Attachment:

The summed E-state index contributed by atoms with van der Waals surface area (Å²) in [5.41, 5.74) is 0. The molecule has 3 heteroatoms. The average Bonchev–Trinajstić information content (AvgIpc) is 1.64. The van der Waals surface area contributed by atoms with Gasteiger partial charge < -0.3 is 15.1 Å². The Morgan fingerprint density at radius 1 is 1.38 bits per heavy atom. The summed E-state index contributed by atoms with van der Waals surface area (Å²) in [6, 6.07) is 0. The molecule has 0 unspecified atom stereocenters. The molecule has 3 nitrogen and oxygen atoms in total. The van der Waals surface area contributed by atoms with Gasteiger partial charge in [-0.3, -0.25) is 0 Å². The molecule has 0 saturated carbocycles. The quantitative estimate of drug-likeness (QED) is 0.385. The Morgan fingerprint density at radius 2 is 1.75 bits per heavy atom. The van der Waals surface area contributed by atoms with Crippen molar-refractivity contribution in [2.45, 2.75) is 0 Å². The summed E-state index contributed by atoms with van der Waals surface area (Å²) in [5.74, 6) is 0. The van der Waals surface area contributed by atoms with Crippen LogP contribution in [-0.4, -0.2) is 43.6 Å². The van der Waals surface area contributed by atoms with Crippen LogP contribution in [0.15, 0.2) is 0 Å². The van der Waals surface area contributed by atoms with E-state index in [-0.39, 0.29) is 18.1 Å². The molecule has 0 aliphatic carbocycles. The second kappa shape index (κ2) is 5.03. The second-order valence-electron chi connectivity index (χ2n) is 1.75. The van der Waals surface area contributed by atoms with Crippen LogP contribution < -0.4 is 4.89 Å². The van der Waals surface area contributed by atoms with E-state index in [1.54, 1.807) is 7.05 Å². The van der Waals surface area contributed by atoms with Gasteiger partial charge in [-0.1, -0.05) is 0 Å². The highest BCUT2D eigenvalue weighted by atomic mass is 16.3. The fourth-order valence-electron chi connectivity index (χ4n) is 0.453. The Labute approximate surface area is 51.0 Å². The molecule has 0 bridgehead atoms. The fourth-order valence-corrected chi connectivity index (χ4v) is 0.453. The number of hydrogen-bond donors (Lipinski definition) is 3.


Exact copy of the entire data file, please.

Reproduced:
The summed E-state index contributed by atoms with van der Waals surface area (Å²) in [5.41, 5.74) is 0. The molecule has 3 heteroatoms. The average Bonchev–Trinajstić information content (AvgIpc) is 1.64. The van der Waals surface area contributed by atoms with Gasteiger partial charge < -0.3 is 15.1 Å². The Morgan fingerprint density at radius 1 is 1.38 bits per heavy atom. The summed E-state index contributed by atoms with van der Waals surface area (Å²) in [6, 6.07) is 0. The molecule has 0 unspecified atom stereocenters. The molecule has 3 nitrogen and oxygen atoms in total. The van der Waals surface area contributed by atoms with Gasteiger partial charge in [-0.3, -0.25) is 0 Å². The molecule has 0 saturated carbocycles. The quantitative estimate of drug-likeness (QED) is 0.385. The Morgan fingerprint density at radius 2 is 1.75 bits per heavy atom. The van der Waals surface area contributed by atoms with Crippen molar-refractivity contribution in [2.45, 2.75) is 0 Å². The summed E-state index contributed by atoms with van der Waals surface area (Å²) in [5.74, 6) is 0. The van der Waals surface area contributed by atoms with Crippen LogP contribution in [-0.4, -0.2) is 43.6 Å². The van der Waals surface area contributed by atoms with Crippen LogP contribution in [0.15, 0.2) is 0 Å². The van der Waals surface area contributed by atoms with E-state index in [-0.39, 0.29) is 18.1 Å². The molecule has 0 aliphatic carbocycles. The second kappa shape index (κ2) is 5.03. The second-order valence-electron chi connectivity index (χ2n) is 1.75. The van der Waals surface area contributed by atoms with Crippen LogP contribution < -0.4 is 4.89 Å². The van der Waals surface area contributed by atoms with E-state index in [1.54, 1.807) is 7.05 Å². The van der Waals surface area contributed by atoms with Gasteiger partial charge in [-0.1, -0.05) is 0 Å². The highest BCUT2D eigenvalue weighted by atomic mass is 16.3. The fourth-order valence-electron chi connectivity index (χ4n) is 0.453. The Labute approximate surface area is 51.0 Å². The molecule has 0 bridgehead atoms. The fourth-order valence-corrected chi connectivity index (χ4v) is 0.453. The number of hydrogen-bond donors (Lipinski definition) is 3.